It is possible inequality would have increased even if we had entirely closed borders over the past few decades, but there is no reason the trend should be exacerbated by poor immigration policy. Immigration increases inequality as it “benefits high-skilled workers and owners of capital” but fails to help “low-skilled workers or those who do not own capital.”[2]

California, the state most affected by the recent immigrant wave, saw real wages for the top 10th of male workers rise 13 percent while the bottom quarter saw its rages fall 40 percent between 1969 – 1997. The major cause of this was a large increase in the immigrant population and depressed wages for native-born workers, something which was likely caused by loose labor markets as a result of immigration.[3]

2. Immigration and Innovation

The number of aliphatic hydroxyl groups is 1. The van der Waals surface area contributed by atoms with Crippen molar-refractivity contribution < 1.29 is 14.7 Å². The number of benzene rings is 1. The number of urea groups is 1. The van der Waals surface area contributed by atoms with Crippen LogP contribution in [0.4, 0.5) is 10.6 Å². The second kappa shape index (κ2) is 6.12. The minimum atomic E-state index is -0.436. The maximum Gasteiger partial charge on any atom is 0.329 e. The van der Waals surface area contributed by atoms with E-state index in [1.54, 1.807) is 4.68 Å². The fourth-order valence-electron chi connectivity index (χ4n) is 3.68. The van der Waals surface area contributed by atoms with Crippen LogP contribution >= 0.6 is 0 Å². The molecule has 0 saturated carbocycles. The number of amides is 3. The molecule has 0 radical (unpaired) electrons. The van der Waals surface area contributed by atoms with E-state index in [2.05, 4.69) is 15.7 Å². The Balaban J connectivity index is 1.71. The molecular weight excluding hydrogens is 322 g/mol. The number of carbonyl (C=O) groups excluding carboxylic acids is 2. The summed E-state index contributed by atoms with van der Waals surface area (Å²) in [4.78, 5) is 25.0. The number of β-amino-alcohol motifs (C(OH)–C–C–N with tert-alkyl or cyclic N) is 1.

Over the long term, illegal immigration will reduce long-term productivity and innovation. Throughout history, economic development has relied upon increasing productivity; indeed, over time, workers have been producing more and more output per capita. The reason productivity has increased so dramatically since the industrial revolution has been because of innovation and automation.

But capital substitutes labor only when the price of labor is high. Large numbers of immigrants in this country, by lowering the price of labor, therefore prevents automation and innovation. A report by the Federal Reserve Bank of Boston cautions that the new wave of illegal immigration will slow U.S. productivity.[4]